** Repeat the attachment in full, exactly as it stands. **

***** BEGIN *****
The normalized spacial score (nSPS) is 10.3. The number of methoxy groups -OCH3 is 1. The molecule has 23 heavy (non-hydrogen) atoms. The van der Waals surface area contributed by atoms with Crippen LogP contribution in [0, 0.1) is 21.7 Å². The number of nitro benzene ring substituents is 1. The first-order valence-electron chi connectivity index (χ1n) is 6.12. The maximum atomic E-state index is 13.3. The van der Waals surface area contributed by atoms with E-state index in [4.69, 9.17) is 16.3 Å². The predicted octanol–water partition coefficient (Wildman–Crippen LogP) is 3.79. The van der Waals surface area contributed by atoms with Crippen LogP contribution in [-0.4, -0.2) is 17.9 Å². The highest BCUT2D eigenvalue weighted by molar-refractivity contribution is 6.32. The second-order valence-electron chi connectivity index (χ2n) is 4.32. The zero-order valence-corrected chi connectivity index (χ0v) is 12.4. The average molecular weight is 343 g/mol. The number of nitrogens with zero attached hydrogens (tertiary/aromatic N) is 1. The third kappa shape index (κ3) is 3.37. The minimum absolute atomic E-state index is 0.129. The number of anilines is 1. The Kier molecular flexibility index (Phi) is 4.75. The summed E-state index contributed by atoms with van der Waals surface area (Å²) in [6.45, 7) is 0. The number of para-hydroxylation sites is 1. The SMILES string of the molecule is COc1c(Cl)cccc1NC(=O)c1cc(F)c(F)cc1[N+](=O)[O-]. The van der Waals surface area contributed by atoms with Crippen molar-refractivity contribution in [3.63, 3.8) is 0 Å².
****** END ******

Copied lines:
The normalized spacial score (nSPS) is 10.3. The number of methoxy groups -OCH3 is 1. The molecule has 23 heavy (non-hydrogen) atoms. The van der Waals surface area contributed by atoms with Crippen LogP contribution in [0, 0.1) is 21.7 Å². The number of nitro benzene ring substituents is 1. The first-order valence-electron chi connectivity index (χ1n) is 6.12. The maximum atomic E-state index is 13.3. The van der Waals surface area contributed by atoms with E-state index in [4.69, 9.17) is 16.3 Å². The predicted octanol–water partition coefficient (Wildman–Crippen LogP) is 3.79. The van der Waals surface area contributed by atoms with Crippen LogP contribution in [-0.4, -0.2) is 17.9 Å². The highest BCUT2D eigenvalue weighted by molar-refractivity contribution is 6.32. The second-order valence-electron chi connectivity index (χ2n) is 4.32. The zero-order valence-corrected chi connectivity index (χ0v) is 12.4. The average molecular weight is 343 g/mol. The number of nitrogens with zero attached hydrogens (tertiary/aromatic N) is 1. The third kappa shape index (κ3) is 3.37. The minimum absolute atomic E-state index is 0.129. The number of anilines is 1. The Kier molecular flexibility index (Phi) is 4.75. The summed E-state index contributed by atoms with van der Waals surface area (Å²) in [6.45, 7) is 0. The number of para-hydroxylation sites is 1. The SMILES string of the molecule is COc1c(Cl)cccc1NC(=O)c1cc(F)c(F)cc1[N+](=O)[O-]. The van der Waals surface area contributed by atoms with Crippen molar-refractivity contribution in [3.63, 3.8) is 0 Å².